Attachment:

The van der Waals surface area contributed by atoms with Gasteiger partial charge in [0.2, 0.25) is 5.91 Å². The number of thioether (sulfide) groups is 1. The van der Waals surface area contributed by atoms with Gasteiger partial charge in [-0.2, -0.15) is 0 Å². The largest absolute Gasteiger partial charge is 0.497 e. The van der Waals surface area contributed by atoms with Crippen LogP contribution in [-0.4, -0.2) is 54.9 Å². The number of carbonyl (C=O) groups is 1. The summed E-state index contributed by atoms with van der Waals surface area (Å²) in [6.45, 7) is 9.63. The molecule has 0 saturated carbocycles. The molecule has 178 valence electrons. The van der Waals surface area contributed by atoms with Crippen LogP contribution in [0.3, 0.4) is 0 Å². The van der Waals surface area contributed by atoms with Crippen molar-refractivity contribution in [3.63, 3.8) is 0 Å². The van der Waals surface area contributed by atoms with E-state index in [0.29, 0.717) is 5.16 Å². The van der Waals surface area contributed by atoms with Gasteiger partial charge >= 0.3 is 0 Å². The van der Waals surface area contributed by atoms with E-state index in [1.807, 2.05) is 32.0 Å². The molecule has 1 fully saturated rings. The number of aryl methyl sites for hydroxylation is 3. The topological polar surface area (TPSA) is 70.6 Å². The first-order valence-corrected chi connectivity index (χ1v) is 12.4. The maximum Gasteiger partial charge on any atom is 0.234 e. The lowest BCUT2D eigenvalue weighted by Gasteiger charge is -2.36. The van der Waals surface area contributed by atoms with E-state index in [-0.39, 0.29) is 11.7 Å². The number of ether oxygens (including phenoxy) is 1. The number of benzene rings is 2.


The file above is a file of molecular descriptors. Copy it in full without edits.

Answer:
The van der Waals surface area contributed by atoms with Gasteiger partial charge in [0.2, 0.25) is 5.91 Å². The number of thioether (sulfide) groups is 1. The van der Waals surface area contributed by atoms with Gasteiger partial charge in [-0.2, -0.15) is 0 Å². The largest absolute Gasteiger partial charge is 0.497 e. The van der Waals surface area contributed by atoms with Crippen LogP contribution in [-0.4, -0.2) is 54.9 Å². The number of carbonyl (C=O) groups is 1. The summed E-state index contributed by atoms with van der Waals surface area (Å²) in [6.45, 7) is 9.63. The molecule has 0 saturated carbocycles. The molecule has 178 valence electrons. The van der Waals surface area contributed by atoms with Crippen LogP contribution in [0.3, 0.4) is 0 Å². The van der Waals surface area contributed by atoms with Crippen molar-refractivity contribution in [3.63, 3.8) is 0 Å². The van der Waals surface area contributed by atoms with E-state index in [0.29, 0.717) is 5.16 Å². The van der Waals surface area contributed by atoms with Gasteiger partial charge >= 0.3 is 0 Å². The van der Waals surface area contributed by atoms with E-state index in [1.807, 2.05) is 32.0 Å². The molecule has 1 fully saturated rings. The number of aryl methyl sites for hydroxylation is 3. The topological polar surface area (TPSA) is 70.6 Å². The first-order valence-corrected chi connectivity index (χ1v) is 12.4. The maximum Gasteiger partial charge on any atom is 0.234 e. The lowest BCUT2D eigenvalue weighted by Gasteiger charge is -2.36. The van der Waals surface area contributed by atoms with E-state index in [-0.39, 0.29) is 11.7 Å². The number of ether oxygens (including phenoxy) is 1. The number of benzene rings is 2.